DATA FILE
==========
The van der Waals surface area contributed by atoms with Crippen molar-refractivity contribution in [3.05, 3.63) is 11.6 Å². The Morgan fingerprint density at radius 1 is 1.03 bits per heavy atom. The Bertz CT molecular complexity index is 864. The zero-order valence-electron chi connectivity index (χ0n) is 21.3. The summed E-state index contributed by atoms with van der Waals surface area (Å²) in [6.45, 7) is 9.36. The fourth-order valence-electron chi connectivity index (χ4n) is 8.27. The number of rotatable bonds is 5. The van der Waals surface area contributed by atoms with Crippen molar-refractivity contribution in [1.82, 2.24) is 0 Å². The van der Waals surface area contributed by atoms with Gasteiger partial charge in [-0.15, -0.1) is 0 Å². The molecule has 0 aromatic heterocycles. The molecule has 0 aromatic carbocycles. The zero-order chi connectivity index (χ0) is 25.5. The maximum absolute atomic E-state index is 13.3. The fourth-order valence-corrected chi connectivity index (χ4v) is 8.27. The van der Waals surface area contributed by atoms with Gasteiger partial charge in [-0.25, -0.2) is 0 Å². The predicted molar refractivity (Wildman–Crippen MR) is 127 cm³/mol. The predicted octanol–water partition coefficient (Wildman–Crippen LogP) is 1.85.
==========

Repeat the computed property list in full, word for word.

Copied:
The van der Waals surface area contributed by atoms with Crippen molar-refractivity contribution in [3.05, 3.63) is 11.6 Å². The Morgan fingerprint density at radius 1 is 1.03 bits per heavy atom. The Bertz CT molecular complexity index is 864. The zero-order valence-electron chi connectivity index (χ0n) is 21.3. The summed E-state index contributed by atoms with van der Waals surface area (Å²) in [6.45, 7) is 9.36. The fourth-order valence-electron chi connectivity index (χ4n) is 8.27. The number of rotatable bonds is 5. The van der Waals surface area contributed by atoms with Crippen molar-refractivity contribution in [1.82, 2.24) is 0 Å². The van der Waals surface area contributed by atoms with Gasteiger partial charge in [-0.15, -0.1) is 0 Å². The molecule has 0 aromatic heterocycles. The molecule has 0 aromatic carbocycles. The zero-order chi connectivity index (χ0) is 25.5. The maximum absolute atomic E-state index is 13.3. The fourth-order valence-corrected chi connectivity index (χ4v) is 8.27. The van der Waals surface area contributed by atoms with Gasteiger partial charge in [-0.25, -0.2) is 0 Å². The predicted molar refractivity (Wildman–Crippen MR) is 127 cm³/mol. The predicted octanol–water partition coefficient (Wildman–Crippen LogP) is 1.85.